Sous vide guinea fowl terrine

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This elegant sous vide guinea fowl terrine recipe from Daniel Galmiche takes careful preparation but is well worth the effort. The guinea fowl is cooked low and slow in duck fat for meltingly tender results, and served with pickled red cabbage and an orange and chicory salad.

First published in 2015




Guinea fowl terrine

Pickled red cabbage


Orange gel

To serve


  • Water bath
  • Vacuum bags
  • Chamber sealer
  • Terrine mould
  • Blender
  • Kilner jar


Preheat a water bath to 72°C
Remove the legs and breasts from the guinea fowl and reserve the carcasses. Place the legs in a vacuum bag with the duck fat, seal in a chamber sealer and cook for 24 hours
To make the pickled red cabbage, mix the cabbage with the salt and leave to marinate for 2 hours. Rinse for 20 minutes or so in cold running water, then pat dry and set aside
Pour the wine into a sauté pan, bring slowly to the boil and reduce by half. While still hot, pour in the sugar, allow to dissolve then add the vinegar and cabbage. Pour everything into a kilner jar, add the bay leaf and leave to pickle
  • 100ml of red wine
  • 100g of golden caster sugar
  • 250ml of Cabernet Sauvignon vinegar
  • 1/2 bay leaf
Chop the guinea fowl carcasses and place in a deep saucepan with the rest of the stock ingredients. Cover with water, bring to the boil then reduce to a simmer and cook for 3 hours. After this time, pass the stock through a fine sieve into a clean pan and reduce by three quarters. Chill in the fridge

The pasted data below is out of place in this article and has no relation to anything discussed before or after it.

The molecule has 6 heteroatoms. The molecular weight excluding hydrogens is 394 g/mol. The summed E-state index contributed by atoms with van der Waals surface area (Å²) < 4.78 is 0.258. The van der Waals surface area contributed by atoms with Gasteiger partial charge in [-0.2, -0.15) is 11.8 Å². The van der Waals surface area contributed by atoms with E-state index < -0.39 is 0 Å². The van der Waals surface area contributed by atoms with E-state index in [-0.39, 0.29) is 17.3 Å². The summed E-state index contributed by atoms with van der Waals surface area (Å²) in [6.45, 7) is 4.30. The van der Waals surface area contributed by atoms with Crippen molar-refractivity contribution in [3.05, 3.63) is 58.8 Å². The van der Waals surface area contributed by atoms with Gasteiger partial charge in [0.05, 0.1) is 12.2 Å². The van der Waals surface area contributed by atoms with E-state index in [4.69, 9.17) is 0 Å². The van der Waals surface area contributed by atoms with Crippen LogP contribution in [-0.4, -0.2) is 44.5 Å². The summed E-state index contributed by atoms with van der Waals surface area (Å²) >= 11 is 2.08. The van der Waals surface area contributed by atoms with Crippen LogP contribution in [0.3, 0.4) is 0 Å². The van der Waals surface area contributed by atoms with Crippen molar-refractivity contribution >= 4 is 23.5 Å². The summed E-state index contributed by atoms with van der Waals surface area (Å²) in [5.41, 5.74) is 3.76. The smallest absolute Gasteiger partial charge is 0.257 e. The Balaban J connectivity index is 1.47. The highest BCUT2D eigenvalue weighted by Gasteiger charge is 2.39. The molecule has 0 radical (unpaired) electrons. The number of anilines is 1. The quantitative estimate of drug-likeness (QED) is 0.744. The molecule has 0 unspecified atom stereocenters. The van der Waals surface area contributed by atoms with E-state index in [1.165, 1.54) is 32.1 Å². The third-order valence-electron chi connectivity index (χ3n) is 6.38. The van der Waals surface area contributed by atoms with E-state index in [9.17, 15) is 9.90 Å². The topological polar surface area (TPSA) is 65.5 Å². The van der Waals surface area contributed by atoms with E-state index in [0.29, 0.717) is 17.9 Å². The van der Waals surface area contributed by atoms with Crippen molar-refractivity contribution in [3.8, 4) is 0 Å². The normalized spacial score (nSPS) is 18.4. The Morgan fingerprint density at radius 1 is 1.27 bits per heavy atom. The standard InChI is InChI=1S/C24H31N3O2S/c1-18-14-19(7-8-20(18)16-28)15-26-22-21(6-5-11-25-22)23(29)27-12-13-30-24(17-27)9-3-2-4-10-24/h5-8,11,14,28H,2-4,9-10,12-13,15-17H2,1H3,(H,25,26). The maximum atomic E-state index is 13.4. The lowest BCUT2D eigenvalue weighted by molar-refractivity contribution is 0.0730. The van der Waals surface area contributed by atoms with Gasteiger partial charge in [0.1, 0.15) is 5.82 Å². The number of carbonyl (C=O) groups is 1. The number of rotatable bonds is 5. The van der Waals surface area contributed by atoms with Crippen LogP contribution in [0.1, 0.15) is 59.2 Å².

The next day, remove the legs from the water bath and leave to cool
Preheat the water bath to 62°C
Place the guinea fowl breasts in a vacuum bag with the thyme, garlic and stock. Seal in a chamber sealer, cook for 1 hour then leave to cool. Once cool, chop the meat
Drain the guinea fowl legs and pick the meat from the bones into a bowl. Season with salt and pepper to taste
Line a terrine mould with a double layer of cling film and press in the filling, alternating between breast and leg meat. Sprinkle the julienne parsley over each layer
Wrap the terrine in the cling film and use a weight to press it down. Chill in the fridge overnight
To make the orange gel, add all of the ingredients to a blender and blitz until thickened and smooth
To serve, use a sharp knife to carve the terrine into 8 slices. Place a slice onto each plate and top with a baby chard leaf. To the side of the terrine, dot the orange purée, add the orange segments and arrange the red onion slices, frisée, coriander cress and chopped walnuts
First published in 2015

An epicurean upbringing and stints in top restaurants across the world inspire Daniel Galmiche’s effervescent cuisine.

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